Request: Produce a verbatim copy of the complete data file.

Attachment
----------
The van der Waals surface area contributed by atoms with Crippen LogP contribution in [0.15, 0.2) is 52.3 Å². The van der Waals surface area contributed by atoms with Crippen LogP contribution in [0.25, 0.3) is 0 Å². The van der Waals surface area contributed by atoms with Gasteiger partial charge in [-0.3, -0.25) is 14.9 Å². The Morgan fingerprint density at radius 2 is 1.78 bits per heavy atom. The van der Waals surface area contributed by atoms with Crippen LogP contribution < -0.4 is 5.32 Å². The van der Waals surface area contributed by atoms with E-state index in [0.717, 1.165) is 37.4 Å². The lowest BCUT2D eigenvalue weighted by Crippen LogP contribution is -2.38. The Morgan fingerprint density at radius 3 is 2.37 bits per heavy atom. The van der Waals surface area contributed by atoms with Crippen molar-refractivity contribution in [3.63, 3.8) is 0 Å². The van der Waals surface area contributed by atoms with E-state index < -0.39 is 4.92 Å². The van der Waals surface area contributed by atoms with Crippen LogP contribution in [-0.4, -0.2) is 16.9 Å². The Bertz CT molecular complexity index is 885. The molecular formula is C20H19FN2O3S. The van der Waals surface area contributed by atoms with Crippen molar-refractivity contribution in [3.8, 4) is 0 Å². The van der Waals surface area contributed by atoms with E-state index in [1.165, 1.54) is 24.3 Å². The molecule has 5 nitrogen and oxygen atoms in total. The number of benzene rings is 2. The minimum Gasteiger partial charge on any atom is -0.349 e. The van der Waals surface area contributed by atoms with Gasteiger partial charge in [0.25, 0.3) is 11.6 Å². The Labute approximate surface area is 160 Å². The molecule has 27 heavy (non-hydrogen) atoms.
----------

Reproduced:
The van der Waals surface area contributed by atoms with Crippen LogP contribution in [0.15, 0.2) is 52.3 Å². The van der Waals surface area contributed by atoms with Crippen LogP contribution in [0.25, 0.3) is 0 Å². The van der Waals surface area contributed by atoms with Gasteiger partial charge in [-0.3, -0.25) is 14.9 Å². The Morgan fingerprint density at radius 2 is 1.78 bits per heavy atom. The van der Waals surface area contributed by atoms with Crippen LogP contribution < -0.4 is 5.32 Å². The van der Waals surface area contributed by atoms with E-state index in [0.717, 1.165) is 37.4 Å². The lowest BCUT2D eigenvalue weighted by Crippen LogP contribution is -2.38. The Morgan fingerprint density at radius 3 is 2.37 bits per heavy atom. The van der Waals surface area contributed by atoms with Crippen molar-refractivity contribution in [3.63, 3.8) is 0 Å². The van der Waals surface area contributed by atoms with E-state index < -0.39 is 4.92 Å². The van der Waals surface area contributed by atoms with Crippen LogP contribution in [-0.4, -0.2) is 16.9 Å². The Bertz CT molecular complexity index is 885. The molecular formula is C20H19FN2O3S. The van der Waals surface area contributed by atoms with Crippen molar-refractivity contribution in [3.8, 4) is 0 Å². The van der Waals surface area contributed by atoms with E-state index in [1.165, 1.54) is 24.3 Å². The molecule has 5 nitrogen and oxygen atoms in total. The number of benzene rings is 2. The minimum Gasteiger partial charge on any atom is -0.349 e. The van der Waals surface area contributed by atoms with Gasteiger partial charge in [0.25, 0.3) is 11.6 Å². The Labute approximate surface area is 160 Å². The molecule has 27 heavy (non-hydrogen) atoms.